No matter the crisis through 151 years of statehood, Minnesotans have coped best when they've come together. Can they do so again to get through the worst public-sector financial crisis in modern times?
The answer depends in large part on who replaces GOP Gov. Tim Pawlenty next January. A candidate's capacity to forge consensus among people of various backgrounds and partisan persuasions ought to matter much as voters select major-party nominees for governor in the Aug. 10 primary.
Among the leading candidates in the DFL contest, party endorsee Margaret Anderson Kelliher exhibits more ability to unify than do her chief rivals, Mark Dayton and Matt Entenza, or political newcomer Peter Idusogie. She has our endorsement.
Kelliher offers a different style of leadership than Minnesota has seen in the governor's office in many a year. She is a collaborator. She shares the spotlight and allows others to shine. She listens and adapts to what she hears. She's adept at building positive personal relationships both inside and outside the DFL circle.
As speaker of the Minnesota House since 2007, she has put those ties to good use. A prime example: the 2008 override of Pawlenty's veto of a badly needed $6 billion transportation funding bill. It wouldn't have happened had Kelliher not made the issue her own and worked with the Chamber of Commerce and a handful of Republican legislators to accommodate concerns and win trust.
It's telling that the preponderance of DFL legislators -- and a few former Republican legislators -- support Kelliher's candidacy. They know all three of the leading DFL candidates well; many served with both Kelliher and Entenza, who was House minority leader from 2003 to 2006. They're behind her, many have said, because she's a respectful, sensible consensus-builder. Better than either Dayton or Entenza, she has the potential to rally DFLers.
Kelliher has been slow -- too slow, we'd say -- to detail ideas for erasing a $6 billion budget deficit from the state's 2012-13 books. But the outline she has presented is encouraging.
Unlike former U.S. Sen. Dayton, Kelliher does not rely primarily on an income tax increase for high-end earners to close the gap. She favors a blend of fiscal remedies that include a more modest tax increase for upper-income Minnesotans; tax reform to eliminate sweetheart deals, and spending delays and reductions.
Her unwillingness to go as far as Dayton would to "tax the rich" is significant. Kelliher's position acknowledges the easy mobility of investment capital in the evolving 21st-century economy. It better acknowledges the tax concerns of even progressive elements of the business community. Dayton, by comparison, is promoting a tax plan that he would have trouble selling to DFL legislators, let alone employers, despite his belief that an election victory would be a mandate for huge tax increases.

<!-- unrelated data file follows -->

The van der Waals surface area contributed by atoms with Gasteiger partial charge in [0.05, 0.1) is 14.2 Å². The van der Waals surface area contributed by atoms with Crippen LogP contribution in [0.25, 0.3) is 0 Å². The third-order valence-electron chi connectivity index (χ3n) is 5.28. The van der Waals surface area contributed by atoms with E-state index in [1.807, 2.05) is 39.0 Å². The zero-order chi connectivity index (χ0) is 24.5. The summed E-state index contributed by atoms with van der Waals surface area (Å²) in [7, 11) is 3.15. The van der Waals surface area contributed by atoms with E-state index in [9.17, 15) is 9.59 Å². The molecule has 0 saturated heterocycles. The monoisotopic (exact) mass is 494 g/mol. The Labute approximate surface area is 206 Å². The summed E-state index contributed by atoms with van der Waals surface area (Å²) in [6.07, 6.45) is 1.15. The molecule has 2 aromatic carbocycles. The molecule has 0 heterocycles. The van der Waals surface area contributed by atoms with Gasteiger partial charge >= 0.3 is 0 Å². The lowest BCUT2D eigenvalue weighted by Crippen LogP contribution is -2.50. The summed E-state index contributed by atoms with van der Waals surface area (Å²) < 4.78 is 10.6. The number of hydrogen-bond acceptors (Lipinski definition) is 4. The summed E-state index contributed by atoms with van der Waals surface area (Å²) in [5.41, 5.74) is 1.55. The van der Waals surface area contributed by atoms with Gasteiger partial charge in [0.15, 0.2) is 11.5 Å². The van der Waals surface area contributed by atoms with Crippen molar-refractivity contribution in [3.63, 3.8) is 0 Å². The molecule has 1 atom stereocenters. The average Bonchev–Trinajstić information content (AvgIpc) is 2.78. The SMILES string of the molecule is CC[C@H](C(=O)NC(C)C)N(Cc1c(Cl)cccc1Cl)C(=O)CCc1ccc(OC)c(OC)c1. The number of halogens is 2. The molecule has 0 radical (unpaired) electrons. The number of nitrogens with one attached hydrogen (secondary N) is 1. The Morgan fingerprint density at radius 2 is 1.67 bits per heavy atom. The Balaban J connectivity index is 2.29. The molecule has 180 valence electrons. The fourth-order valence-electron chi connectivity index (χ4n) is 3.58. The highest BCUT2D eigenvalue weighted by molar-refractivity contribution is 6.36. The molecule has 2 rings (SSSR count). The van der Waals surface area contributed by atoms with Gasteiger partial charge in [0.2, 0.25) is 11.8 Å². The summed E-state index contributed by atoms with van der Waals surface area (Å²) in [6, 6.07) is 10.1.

Kelliher's budget plan is similar to Entenza's in many respects. But she signaled a serious commitment to restoring stability to government finances and reforming government operations when she appointed one of the state's best public-finance minds to be her running mate. John Gunyou is a stellar choice. He served GOP Gov. Arne Carlson as finance commissioner in the early 1990s and is currently Minnetonka's city manager. As lieutenant governor, he could help bring more efficiency and accountability to state spending.
Gunyou's name has never been on a ballot before. But no voter need wonder whether he is up to tackling the fiscal challenge or, should it be necessary, to serving as governor.
The same cannot be said about Entenza's running mate, Robyne Robinson. Unlike Gunyou, the former Fox 9 news anchor is a novice at both government and politics. To his credit, Entenza announced last week a leadership team that includes people of proven public-sector ability. It's unfortunate that he did not use that criterion for the most important appointment a gubernatorial candidate makes -- that of the person who would succeed him if his service were to end prematurely.
The three candidates differ on some policy questions, but often it is a subtle matter of emphasis or timing. For example, while Entenza has practically made the windmill his campaign trademark, all three candidates tout the job-producing potential of investments in renewable-source energy production and conservation. Similarly, all three talk about the need to invest in early childhood education and bring the benefits of health insurance to all Minnesotans, though Kelliher is more interested in a dedicated funding source for early education, and Entenza is more resistant to a single-payer health care system.
The more significant distinction among these three is not in philosophy or platform. It's in their approach to leadership. That can be seen in their campaigns' financing. Dayton and Entenza are both men of means able to lavishly fund their own efforts. They've done comparatively little to enlist the financial and personal support of politically active Minnesotans. Kelliher is not as well-financed. But her donor list runs 350 pages long in her most recent report, and she has generated a "ground campaign" of volunteers reminiscent of those built by past DFL masters of grass-roots politics Paul Wellstone and Hubert Humphrey.
In recent years, Pawlenty has shown Minnesotans how powerful a go-it-alone governor can be. Kelliher offers DFL primary voters a chance to send into the general election a candidate much less inclined to perform a solo act. Her governing watchwords would be "Yes, we can" -- words whose electoral appeal DFL voters should know well.